As a pediatrician, I have been talking with families about vaccines my entire career. I believe strongly in the safety and the efficacy of the vaccines we recommend for our pediatric patients, and I view vaccination as one of the most important acts we can take to keep our children healthy.
I have never felt my role as a vaccine advocate to be more important than now. This is because I have never felt such a pressing need for our entire community, our entire country, to be vaccinated against one common infectious agent at the same time.
As a pediatrician, I have also felt somewhat fortunate that the patients I care for have not, as a whole, been hit as hard by COVID-19 as adults. However, this is not a universal truth. Children have been hospitalized. Children have died. More commonly, children have missed out on crucial schooling, they’ve experienced social isolation, become depressed and anxious, and developed other problems, the impact of which I believe we will not fully appreciate for some time.
Since this pandemic started, we have been waiting for a vaccine to be available, that “silver bullet” which will finally bring it all to an end. However, it is not quite that simple. As we have already seen, it is logistically complicated to vaccinate an entire population.
But it is more than logistics. It actually comes down to individual responsibility. Each and every one of us count. We are in this together. We each need to do our part as an individual and get vaccinated so that as a society we can reap the benefits. Although the exact number is unclear, it is estimated that 70 to 85% of the population will need to be immune to the virus that causes COVID-19 for the spread to stop. If only a small percentage of us accept the vaccine, we are not going to reach our goal of getting back to a normal way of life.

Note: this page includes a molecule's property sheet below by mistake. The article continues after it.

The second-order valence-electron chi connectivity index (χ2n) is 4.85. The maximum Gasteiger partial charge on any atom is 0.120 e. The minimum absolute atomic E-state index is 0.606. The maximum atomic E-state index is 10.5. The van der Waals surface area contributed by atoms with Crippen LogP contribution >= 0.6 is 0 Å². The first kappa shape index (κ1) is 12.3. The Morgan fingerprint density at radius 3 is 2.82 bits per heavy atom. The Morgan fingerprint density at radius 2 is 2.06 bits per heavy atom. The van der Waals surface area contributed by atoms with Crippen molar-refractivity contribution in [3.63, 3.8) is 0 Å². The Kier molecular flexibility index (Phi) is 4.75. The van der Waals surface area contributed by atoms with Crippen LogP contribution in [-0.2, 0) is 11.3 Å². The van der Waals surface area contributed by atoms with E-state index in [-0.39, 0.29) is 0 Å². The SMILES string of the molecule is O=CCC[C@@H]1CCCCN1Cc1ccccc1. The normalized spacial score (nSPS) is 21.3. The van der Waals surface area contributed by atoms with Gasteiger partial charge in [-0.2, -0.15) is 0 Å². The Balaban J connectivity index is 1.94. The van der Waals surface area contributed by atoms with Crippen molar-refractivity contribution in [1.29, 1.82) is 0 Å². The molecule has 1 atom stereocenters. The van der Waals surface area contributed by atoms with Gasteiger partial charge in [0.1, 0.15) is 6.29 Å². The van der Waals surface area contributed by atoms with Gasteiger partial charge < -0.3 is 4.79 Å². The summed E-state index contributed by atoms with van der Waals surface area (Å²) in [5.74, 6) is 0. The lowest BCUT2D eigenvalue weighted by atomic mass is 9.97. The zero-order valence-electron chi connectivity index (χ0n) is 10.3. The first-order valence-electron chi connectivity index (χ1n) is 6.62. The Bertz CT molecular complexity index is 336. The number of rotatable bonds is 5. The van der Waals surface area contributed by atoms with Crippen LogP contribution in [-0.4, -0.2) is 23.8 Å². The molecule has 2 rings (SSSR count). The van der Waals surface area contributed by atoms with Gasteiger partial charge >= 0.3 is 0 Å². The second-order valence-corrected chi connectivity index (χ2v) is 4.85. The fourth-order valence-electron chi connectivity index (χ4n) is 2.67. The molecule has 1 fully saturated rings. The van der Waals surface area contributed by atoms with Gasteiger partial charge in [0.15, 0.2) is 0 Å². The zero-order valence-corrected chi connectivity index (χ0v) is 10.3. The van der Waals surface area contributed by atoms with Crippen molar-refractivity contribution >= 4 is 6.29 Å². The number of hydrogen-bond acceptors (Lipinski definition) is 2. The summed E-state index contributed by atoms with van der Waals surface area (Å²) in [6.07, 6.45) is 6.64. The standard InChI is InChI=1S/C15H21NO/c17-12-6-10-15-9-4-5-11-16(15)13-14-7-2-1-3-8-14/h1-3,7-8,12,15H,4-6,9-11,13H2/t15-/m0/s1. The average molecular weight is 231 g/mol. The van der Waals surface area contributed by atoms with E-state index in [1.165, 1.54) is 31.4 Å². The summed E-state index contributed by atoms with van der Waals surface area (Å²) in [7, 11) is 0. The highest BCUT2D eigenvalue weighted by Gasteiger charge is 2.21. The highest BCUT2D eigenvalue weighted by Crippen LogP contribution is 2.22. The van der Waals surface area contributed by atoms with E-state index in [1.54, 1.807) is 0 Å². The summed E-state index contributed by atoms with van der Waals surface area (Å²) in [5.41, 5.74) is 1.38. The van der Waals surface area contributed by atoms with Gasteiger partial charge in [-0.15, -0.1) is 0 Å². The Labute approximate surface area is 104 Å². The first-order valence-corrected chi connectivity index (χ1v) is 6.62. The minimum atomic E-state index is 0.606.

It starts with us adults. First are the healthcare workers. Then the elderly. Sooner or later, it will be your turn. I implore you to take advantage of the opportunity to receive the vaccine when your turn comes.
I recently had the privilege of helping to administer COVID-19 vaccines to the elderly and it was one of the most rewarding experiences in recent memory to see the excitement on so many faces; the joy at the thought of being reunited with grandchildren in the near future; and, most of all, the relief. The relief of no longer needing to live in fear and the relief that this may be coming to an end sooner rather than later. We hope.
I know many are nervous to receive the vaccine. I understand that. But trust the science and the scientists. While it may seem to have occurred quickly, the research upon which the vaccines were built was years in the making. The clinical trials were performed rigorously and with adequate follow up to ensure safety. Millions of doses have already been given and the most common side effects are relatively mild and similar to what we see with other commonly administered vaccines.
Every medical decision comes down to weighing the risks and the benefits. With the COVID-19 vaccine, think of the risks of taking the vaccine (arm soreness, fatigue, fever) compared to the risks of NOT taking the vaccine, such as contracting COVID-19, being hospitalized, requiring mechanical ventilation or dying.
Think of the benefits of taking the vaccine not only in terms of protecting yourself, but also in terms of protecting those you love, reuniting with those you love and helping to get your life and the lives of your children and grandchildren back to normal.
Whether it is to protect ourselves from becoming ill or so that our society, most especially our children, can begin to socialize and return to a more normal existence with in-person school and playdates with friends, it is import for us all to be vaccinated against COVID-19. It is the only way to get to the other side of this pandemic. It is the only way this is going to work.
Christine Hartford, M.D., FAAP, is a board-certified pediatrician and assistant professor of clinical medicine at New York Institute of Technology College of Osteopathic Medicine at Arkansas State University.